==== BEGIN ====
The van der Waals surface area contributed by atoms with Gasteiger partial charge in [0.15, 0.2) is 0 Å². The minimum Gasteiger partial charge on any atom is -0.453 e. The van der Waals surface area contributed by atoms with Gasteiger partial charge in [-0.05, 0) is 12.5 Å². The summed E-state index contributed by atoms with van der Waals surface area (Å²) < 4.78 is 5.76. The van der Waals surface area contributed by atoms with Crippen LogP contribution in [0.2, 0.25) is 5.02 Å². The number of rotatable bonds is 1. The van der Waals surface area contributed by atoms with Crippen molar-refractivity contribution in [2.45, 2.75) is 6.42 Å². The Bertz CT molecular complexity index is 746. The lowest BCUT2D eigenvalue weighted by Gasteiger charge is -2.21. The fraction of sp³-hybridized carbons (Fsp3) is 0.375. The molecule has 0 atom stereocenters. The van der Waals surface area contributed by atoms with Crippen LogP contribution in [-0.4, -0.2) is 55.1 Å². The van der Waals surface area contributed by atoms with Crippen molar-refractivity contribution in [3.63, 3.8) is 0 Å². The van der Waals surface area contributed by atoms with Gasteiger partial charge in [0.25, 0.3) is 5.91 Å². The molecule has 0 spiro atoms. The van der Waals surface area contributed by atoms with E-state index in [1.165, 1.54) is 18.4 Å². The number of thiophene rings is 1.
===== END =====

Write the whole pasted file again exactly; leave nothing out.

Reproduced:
The van der Waals surface area contributed by atoms with Gasteiger partial charge in [0.15, 0.2) is 0 Å². The minimum Gasteiger partial charge on any atom is -0.453 e. The van der Waals surface area contributed by atoms with Gasteiger partial charge in [-0.05, 0) is 12.5 Å². The summed E-state index contributed by atoms with van der Waals surface area (Å²) < 4.78 is 5.76. The van der Waals surface area contributed by atoms with Crippen LogP contribution in [0.2, 0.25) is 5.02 Å². The number of rotatable bonds is 1. The van der Waals surface area contributed by atoms with Crippen molar-refractivity contribution in [2.45, 2.75) is 6.42 Å². The Bertz CT molecular complexity index is 746. The lowest BCUT2D eigenvalue weighted by Gasteiger charge is -2.21. The fraction of sp³-hybridized carbons (Fsp3) is 0.375. The molecule has 0 atom stereocenters. The van der Waals surface area contributed by atoms with Crippen LogP contribution in [-0.4, -0.2) is 55.1 Å². The van der Waals surface area contributed by atoms with Crippen molar-refractivity contribution in [3.63, 3.8) is 0 Å². The van der Waals surface area contributed by atoms with Gasteiger partial charge in [0.25, 0.3) is 5.91 Å². The molecule has 0 spiro atoms. The van der Waals surface area contributed by atoms with E-state index in [1.165, 1.54) is 18.4 Å². The number of thiophene rings is 1.